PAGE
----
Guys talk about blood on the ground but there are so many other more important factors, IMO. Now, I’m a fixed 2 blade guy for multiple reasons…one being most of the animals I shoot never know they have been hit the arrow goes through them so fast and almost all die in sight- no trailing needed.

24-Jan-22

TREESTANDWOLF's embedded Photo
TREESTANDWOLF's embedded Photo
Rage Extreme , Black Bear, 12 yard shot, fell within sight.

He was standing up when I shot. Second pick is after we skinned him.

24-Jan-22

TREESTANDWOLF's embedded Photo
TREESTANDWOLF's embedded Photo

From: Tracker
24-Jan-22
17 years shooting Rocket Steelheads. Deer, bear, elk, caribou and aoudad all have fallen to this little head. Its all about location, location, location.

25-Jan-22

From: Shuteye
25-Jan-22
I have killed 72 deer with Wasp Jak Hammer heads. I have killed others with some other expandable heads but stick with Jak Hammers since they never fail me. A few years ago I started using a crossbow and never recover a bolt since they are buried some place under the leaves. Even with a compound bow I nearly always got pass throughs. Killed a few boar hogs with Jak Hammers also. Got pass throughs on them also. With a Ravin Crossbow I can shoot all the way, front to back, through a deer. I don't do that anymore since field dressing is a mess. I like broadside lung shots through the lungs. Nice clean field dressing.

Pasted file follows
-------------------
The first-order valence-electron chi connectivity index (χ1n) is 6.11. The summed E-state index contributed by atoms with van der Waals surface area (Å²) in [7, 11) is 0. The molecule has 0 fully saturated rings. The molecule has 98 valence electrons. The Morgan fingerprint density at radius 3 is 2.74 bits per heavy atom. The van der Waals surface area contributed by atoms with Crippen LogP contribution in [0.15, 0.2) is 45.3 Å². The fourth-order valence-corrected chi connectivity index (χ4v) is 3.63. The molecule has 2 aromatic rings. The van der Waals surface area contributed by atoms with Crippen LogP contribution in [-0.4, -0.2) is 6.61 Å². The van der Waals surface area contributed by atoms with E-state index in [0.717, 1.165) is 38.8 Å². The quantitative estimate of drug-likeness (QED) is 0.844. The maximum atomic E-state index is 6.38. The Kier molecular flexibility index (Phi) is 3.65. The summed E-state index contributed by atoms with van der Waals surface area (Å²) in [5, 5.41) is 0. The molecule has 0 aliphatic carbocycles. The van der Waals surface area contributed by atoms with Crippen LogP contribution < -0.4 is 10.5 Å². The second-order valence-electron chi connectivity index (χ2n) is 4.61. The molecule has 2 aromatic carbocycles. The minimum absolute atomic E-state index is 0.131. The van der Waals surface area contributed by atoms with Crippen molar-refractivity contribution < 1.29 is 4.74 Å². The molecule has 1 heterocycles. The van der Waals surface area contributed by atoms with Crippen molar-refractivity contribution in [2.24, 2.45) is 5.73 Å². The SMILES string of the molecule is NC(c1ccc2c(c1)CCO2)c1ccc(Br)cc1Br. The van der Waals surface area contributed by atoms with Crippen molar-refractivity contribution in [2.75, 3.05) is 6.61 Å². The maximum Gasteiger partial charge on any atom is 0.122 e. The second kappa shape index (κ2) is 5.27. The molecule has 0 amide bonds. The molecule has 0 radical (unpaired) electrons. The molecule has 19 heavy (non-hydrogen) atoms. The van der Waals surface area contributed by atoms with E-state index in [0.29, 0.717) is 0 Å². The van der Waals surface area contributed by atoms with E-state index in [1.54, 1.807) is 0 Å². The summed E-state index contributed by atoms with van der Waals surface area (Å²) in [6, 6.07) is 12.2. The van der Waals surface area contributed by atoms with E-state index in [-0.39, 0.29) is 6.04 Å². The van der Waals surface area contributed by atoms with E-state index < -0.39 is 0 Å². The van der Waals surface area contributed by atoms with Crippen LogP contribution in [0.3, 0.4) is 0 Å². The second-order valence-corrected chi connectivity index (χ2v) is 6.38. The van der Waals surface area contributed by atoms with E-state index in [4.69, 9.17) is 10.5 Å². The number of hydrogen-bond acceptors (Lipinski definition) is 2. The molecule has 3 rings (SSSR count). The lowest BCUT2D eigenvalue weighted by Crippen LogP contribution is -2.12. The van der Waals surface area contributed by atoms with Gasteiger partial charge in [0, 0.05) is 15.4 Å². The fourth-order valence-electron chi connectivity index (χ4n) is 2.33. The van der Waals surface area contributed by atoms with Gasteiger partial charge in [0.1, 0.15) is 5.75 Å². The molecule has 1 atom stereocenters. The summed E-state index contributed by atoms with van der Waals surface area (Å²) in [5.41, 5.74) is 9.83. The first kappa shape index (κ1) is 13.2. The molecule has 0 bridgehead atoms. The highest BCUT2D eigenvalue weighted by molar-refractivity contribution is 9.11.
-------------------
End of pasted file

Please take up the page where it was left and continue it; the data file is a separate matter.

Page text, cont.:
27-Jan-22

Charlie Rehor's embedded Photo
Charlie Rehor's embedded Photo
I like the combo fixed/mechanical. Minimizes the risk inherent in each.

From: MDW
27-Jan-22
Some of those twisted / bent blades look familiar, Charlie !

27-Jan-22

Charlie Rehor's embedded Photo
Charlie Rehor's embedded Photo
Charlie Rehor's embedded Photo
Charlie Rehor's embedded Photo
Ha Ha Marvin: These two pics look particularly familiar. Thanks again for your help this season.

From: gil_wy
27-Jan-22

gil_wy's embedded Photo
gil_wy's embedded Photo
Rage Trypan hole on my elk…

28-Jan-22
I'm a rage guy, their heads have gotten much better over the years. I sharpen every blade before hunting. Not a fan of the Sevrs. Never opened up on a bear this past fall.

From: cath8r
28-Jan-22
I know opinions are like assholes..... I have killed quite a few deer with wasp jakhammers. They have left me the best blood trails of all the heads I've e er used. The only reason I stopped is that the price went up and I have found thst they are a 1x use head. They take a 'wow' after almost every use. Some people are ok with that, and I was too, but the price increase was the deciding factor for me. I found They really shine with high speed setups and penetration improved the faster they went. Arrow weight didn't matter. I have tried many broadheads and those are my favorite although I don't use them anymore. Stainless slick trick standard currently.

From: Nick Muche
28-Jan-22
"My Bow, My Choice" - Pro-Mechanical User

From: sir misalots
28-Jan-22
In my compound days I killed my first deer with an expandable. Was not happy with the results. My cousin shot a doe with a rage, wasnt impressed. So if I ever go back to a compound I would only use a fixed blade. More that likely a 3 blade Muzzy One or Hellrazor. JMO

From: Cornpone
28-Jan-22
I've used fixed blade heads of various design for 50 years. I can't really say that any of them were significantly better than the others...shot placement trumps broadhead design. However, I'm going to try a MBH come fall. I've got some Sevr 2.0s coming. One thing I will do upon their arrival is assess their sharpness and re-sharpen if necessary. My experience with any broadhead I've used in the past...unless they utilize razor blades...is that they need sharpened.